“The View” host, 35, took to Twitter Saturday in support of the women’s fashion line, days before Weinstein’s New York sex crimes trial began on Monday. The disgraced movie mogul, 67, was also indicted in Los Angeles on similar charges.
McCain responded to a Daily Beast article that predicted Chapman’s absence from Weinstein’s trial in an attempt to revive her struggling brand that “depends on the vital support of female customers.”
“Don’t blame Marchesa for mens sins,” McCain replied.
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McCain shared how Chapman’s co-founder, Keren Craig, went above and beyond to help her when she was scrambling to plan her 2017 wedding amid the declining health of her father, Arizona Sen. John McCain, who died in 2018.
“I had a rushed wedding that was planned in a month,” she wrote. “I went to EVERY high end label and couldn’t find one thing that fit me, let alone made me feel beautiful. Karen (sic) Craig was a saint in our fittings, helped me & obviously made a beautiful dress.”
Chapman – who was married to Weinstein for nearly 10 years before filing for divorce in 2017 following dozens of sexual assault allegations – co-created Marchesa in 2004, dressing the likes of Sandra Bullock, Penelope Cruz, Renée Zellweger, Anne Hathaway, Kate Hudson and Katy Perry during its prime.
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But the luxury brand faced extreme backlash and was shunned by Hollywood because of Weinstein’s influence over the brand. He reportedly forced actresses in his films to wear Marchesa or face consequences.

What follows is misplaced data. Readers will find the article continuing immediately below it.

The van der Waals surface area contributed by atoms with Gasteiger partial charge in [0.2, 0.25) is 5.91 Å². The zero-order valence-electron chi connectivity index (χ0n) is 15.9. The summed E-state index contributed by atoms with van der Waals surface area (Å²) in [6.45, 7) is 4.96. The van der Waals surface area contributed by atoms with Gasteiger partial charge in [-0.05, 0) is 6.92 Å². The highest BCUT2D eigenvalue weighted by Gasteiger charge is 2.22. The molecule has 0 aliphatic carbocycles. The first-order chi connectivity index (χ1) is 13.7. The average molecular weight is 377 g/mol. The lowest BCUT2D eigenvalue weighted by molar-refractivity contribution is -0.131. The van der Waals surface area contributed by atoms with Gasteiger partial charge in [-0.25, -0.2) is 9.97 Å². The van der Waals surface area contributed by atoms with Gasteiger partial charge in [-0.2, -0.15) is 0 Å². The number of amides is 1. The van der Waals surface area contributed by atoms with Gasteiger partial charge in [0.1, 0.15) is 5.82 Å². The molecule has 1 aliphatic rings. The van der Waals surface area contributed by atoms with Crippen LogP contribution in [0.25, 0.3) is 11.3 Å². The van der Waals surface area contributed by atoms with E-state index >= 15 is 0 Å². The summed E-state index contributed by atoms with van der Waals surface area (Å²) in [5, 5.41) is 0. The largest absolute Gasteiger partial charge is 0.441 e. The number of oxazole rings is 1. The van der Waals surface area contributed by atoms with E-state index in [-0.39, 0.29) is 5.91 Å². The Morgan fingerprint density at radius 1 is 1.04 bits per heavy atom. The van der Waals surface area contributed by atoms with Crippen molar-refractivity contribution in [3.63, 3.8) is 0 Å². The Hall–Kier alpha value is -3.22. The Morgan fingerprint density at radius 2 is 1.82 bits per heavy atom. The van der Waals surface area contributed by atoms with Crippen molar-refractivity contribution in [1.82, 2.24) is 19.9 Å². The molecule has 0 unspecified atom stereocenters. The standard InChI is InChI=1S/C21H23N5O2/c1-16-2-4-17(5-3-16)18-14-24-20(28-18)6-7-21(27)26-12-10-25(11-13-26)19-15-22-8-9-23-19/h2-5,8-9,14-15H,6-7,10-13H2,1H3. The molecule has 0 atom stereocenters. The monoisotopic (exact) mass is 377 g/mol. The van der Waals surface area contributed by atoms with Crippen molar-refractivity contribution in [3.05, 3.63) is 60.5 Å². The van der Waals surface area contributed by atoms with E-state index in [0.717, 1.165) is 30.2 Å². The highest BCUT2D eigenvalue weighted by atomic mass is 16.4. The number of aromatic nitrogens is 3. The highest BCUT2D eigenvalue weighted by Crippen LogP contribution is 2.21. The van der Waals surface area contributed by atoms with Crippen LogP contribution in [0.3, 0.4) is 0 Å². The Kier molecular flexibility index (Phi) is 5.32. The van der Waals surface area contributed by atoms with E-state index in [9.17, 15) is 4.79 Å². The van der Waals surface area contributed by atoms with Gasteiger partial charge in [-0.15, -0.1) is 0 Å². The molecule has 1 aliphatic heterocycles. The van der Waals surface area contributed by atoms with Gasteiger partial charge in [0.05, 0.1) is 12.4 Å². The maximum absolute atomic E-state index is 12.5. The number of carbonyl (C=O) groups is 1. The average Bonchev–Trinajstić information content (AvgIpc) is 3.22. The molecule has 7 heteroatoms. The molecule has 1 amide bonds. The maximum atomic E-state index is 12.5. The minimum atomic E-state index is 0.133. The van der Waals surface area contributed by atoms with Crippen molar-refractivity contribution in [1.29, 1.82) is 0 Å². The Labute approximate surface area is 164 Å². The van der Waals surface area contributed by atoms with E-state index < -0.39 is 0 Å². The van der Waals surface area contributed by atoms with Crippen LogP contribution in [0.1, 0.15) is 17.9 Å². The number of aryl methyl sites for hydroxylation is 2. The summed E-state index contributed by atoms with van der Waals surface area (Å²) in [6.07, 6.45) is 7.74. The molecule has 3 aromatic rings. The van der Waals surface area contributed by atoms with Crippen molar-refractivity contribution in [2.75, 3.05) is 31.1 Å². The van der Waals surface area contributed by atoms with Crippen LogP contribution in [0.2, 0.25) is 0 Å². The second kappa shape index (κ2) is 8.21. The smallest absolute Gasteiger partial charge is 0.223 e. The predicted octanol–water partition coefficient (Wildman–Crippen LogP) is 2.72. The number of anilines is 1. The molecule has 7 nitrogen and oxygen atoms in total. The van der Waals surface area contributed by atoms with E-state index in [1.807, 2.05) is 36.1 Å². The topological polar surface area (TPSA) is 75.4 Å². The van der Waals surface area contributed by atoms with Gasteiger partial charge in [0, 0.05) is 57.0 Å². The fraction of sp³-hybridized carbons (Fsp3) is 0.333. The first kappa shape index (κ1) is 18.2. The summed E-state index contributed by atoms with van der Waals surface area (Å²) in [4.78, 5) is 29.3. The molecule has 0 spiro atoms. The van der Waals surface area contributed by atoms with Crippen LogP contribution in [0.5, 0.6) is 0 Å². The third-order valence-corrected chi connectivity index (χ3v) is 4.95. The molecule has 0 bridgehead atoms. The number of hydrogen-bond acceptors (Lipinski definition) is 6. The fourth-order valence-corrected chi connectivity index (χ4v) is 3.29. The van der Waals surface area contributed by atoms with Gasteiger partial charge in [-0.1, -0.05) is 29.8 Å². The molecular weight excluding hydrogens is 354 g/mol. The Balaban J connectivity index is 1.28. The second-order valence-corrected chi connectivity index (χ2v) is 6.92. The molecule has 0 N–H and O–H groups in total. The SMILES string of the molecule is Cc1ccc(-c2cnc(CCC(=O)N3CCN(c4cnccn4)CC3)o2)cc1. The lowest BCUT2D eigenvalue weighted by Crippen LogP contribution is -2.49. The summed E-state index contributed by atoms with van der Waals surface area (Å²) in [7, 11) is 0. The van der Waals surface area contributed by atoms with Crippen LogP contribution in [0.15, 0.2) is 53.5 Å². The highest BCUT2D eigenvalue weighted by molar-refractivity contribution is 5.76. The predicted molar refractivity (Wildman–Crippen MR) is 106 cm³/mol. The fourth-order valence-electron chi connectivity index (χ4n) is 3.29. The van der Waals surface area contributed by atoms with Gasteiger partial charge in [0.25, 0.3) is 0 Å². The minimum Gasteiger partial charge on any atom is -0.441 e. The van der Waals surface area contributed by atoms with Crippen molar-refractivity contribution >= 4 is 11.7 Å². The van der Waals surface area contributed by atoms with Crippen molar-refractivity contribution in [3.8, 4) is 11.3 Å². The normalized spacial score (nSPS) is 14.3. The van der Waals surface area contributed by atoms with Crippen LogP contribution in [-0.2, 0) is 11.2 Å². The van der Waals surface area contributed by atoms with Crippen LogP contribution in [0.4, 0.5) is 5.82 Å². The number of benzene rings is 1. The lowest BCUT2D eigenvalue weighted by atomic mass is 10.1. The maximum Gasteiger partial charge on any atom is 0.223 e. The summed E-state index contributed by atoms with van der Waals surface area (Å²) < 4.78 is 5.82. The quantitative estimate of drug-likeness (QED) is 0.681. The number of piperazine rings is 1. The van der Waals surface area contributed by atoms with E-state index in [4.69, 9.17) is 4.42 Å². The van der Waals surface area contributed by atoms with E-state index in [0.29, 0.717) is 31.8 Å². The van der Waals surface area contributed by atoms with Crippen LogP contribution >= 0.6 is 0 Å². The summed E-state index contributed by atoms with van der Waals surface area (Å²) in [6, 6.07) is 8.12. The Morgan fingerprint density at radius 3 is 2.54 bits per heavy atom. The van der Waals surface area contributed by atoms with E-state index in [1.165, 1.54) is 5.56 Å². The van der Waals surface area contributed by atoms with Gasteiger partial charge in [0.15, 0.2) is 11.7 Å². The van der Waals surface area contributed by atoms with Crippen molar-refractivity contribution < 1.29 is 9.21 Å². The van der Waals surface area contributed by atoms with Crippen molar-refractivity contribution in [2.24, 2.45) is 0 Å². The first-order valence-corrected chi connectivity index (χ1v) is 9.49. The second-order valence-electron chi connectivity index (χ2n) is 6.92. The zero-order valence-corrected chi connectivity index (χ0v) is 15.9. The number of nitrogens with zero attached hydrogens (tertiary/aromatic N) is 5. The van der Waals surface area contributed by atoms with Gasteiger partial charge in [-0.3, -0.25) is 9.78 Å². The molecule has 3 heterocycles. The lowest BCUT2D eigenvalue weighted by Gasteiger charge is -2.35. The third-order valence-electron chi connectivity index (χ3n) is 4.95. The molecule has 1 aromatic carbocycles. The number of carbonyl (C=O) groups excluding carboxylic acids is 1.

Scarlett Johansson broke the red carpet shunning trend in 2018 when she opted to wear Marchesa at the Met Gala, a move that was heavily criticized.
“I wore Marchesa because their clothes make women feel confident and beautiful and it is my pleasure to support a brand created by two incredibly talented and important female designers,” Johansson said in a statement to E! News at the time.
Before Johansson’s stand came support from McCain, who opted to wear her Marchesa wedding dress in November 2017 after allegations mounted against Weinstein a month earlier.
“The scandal erupted and everybody was like, ‘Are you going to keep the dress?’ And I was like, ‘Why should the two women designers be punished for a man’s disgusting behavior?’ ” McCain told People.
She continued: “I just didn’t wanna feel like the people who had worked there and make their livelihood should be punished as well.”